GEMS 2017 annual report reflects strengthened financial position

By Janice Roberts
Editor

The Government Employees Medical Scheme (GEMS), South Africa’s largest closed medical scheme, today released its annual report for 2017, reflecting a significant increase in the Scheme’s reserve ratio and surplus.    

“Following a number of challenges that came to the fore in 2016, impacting the wider healthcare funding industry, including GEMS, we embarked on a number of strategic interventions to mitigate identified risks and strengthen the Scheme’s financial position,” says Dr Guni Goolab, Principal Officer of GEMS.

“With the implementation of these measures, we have seen a major reduction in fraud, waste and abuse, and are satisfied with progress made on various fronts that have contributed positively to the sustainability of GEMS. 

“At the heart of this is the certainty that we are able to provide our members, and the assurance that proactive interventions undertaken by the Scheme continue to advance the accessibility and affordability of quality healthcare for members of the public service.”

The financial results for the period 1 January 2017 to 31 December 2017 confirm that GEMS settled 91 million claim lines, representing a total value of R29.1 billion in claims. The Scheme ended the year with a net surplus of almost R3.3 billion (R3 270 200 899) and a doubling of the reserve ratio to 15.2% up from 6.9% in 2016. The Scheme’s non-healthcare costs were 5.6% and this remains below the industry average of 8.6%*. 

“A number of Scheme innovations and efficiencies have been introduced since 2016 and these are already bearing fruit. A tangible result of this was the fact that we were able to contain contribution increases for 2018 to a highly competitive weighted average of 8.5% across benefit options. Members who opted to join the Emerald Value Option experienced an average increase, after the employer subsidy, of only 3.5%,” Dr Goolab notes.     

 A major factor influencing the Scheme’s improved year-on-year financial performance was the introduction of selective underwriting in the fourth quarter of 2016. Individuals practising anti-selective behaviour would join and leave the Scheme in a relatively short timeframe while incurring high hospital admission rates, which were on average four times higher than that of other members.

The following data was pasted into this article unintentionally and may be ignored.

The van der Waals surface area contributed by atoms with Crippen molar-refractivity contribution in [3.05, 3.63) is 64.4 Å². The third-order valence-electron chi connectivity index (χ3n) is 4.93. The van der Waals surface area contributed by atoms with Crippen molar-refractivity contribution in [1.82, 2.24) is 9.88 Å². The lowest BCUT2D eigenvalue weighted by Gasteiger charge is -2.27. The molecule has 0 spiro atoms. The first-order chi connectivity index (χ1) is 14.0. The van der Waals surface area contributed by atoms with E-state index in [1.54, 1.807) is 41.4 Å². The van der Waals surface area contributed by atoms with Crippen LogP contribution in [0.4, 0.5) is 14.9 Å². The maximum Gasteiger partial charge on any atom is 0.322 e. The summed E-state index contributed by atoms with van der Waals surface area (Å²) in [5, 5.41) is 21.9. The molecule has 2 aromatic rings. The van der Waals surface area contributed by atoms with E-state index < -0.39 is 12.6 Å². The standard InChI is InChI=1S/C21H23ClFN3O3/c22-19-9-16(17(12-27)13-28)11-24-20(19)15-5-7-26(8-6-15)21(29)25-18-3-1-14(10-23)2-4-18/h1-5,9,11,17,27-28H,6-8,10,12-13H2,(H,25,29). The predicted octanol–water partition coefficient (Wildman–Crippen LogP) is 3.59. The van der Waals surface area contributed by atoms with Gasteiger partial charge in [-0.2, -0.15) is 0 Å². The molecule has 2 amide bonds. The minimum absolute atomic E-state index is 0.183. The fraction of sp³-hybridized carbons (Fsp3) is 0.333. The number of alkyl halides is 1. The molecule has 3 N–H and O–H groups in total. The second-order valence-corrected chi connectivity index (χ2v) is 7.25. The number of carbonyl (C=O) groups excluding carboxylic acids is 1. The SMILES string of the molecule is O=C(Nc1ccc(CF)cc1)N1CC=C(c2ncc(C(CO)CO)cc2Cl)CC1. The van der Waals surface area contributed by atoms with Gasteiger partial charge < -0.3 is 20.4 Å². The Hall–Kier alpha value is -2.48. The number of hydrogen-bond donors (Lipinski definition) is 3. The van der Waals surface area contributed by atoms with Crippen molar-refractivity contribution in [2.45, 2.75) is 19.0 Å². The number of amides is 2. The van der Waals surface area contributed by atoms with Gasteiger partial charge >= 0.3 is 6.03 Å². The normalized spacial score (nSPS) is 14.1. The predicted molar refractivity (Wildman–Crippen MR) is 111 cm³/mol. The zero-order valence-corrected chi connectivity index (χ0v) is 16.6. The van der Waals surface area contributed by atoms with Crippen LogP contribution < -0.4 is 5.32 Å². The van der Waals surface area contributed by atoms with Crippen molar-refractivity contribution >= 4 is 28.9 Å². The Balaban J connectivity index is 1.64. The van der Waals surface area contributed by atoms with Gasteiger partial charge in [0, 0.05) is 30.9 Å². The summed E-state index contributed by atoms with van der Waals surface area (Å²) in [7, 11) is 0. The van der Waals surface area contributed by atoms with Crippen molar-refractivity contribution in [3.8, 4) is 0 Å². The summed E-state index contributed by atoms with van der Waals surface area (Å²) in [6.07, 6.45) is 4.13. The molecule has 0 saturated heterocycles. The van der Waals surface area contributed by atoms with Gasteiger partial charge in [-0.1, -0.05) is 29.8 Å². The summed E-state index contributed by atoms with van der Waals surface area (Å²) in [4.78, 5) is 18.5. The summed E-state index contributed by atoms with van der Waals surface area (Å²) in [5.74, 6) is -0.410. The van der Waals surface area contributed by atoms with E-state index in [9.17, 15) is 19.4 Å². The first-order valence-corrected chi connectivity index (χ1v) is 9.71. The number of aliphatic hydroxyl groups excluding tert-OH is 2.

“To protect the interests of the majority of our members, decisive action was required to contain costs arising from anti-selection through the introduction of limited underwriting, including condition-specific waiting periods. During the 2017 financial year, the introduction of underwriting saved R1.1 billion for members.”

Another considerable cost driver identified in 2016 was that of fraudulent and irregular claims, and a comprehensive strategy for the identification, prevention and recovery of funds has assisted the Scheme to root out such instances to protect resources for the payment of valid claims. 

“Potential irregular claims were identified during 2017, and through engagements with healthcare providers and interventions to prevent fraud, waste and abuse we estimate that approximately R175 million has been saved.

 “More positive steps towards eliminating unnecessary costs and improving the quality of healthcare, include the continued promotion of care co-ordination and use of network providers among our members, particularly through the Emerald Value Option introduced at the beginning of 2017, says Dr Goolab. 

“As we move towards the full implementation of NHI, innovations and principles that support more efficient use of limited healthcare resources to provide access to healthcare without compromising on quality will become increasingly important. 

“Key to this is encouraging South African healthcare consumers to embrace the value of primary care as an entry point when accessing healthcare and the importance of securing specialist referrals from general practitioners. This system of care coordination is aligned to the approach for universal health coverage, which we refer to as NHI in the South African context,” he explains.

 “During 2017 we have succeeded in strengthening the Scheme’s financial position and are now focusing on refining the operational aspects to further enhance the GEMS member experience,” Dr Goolab says. 

*http://www.medicalschemes.com/files/Press%20Releases/PressRelease14Of2017.pdf

 

Visit the official COVID-19 government website to stay informed: sacoronavirus.co.za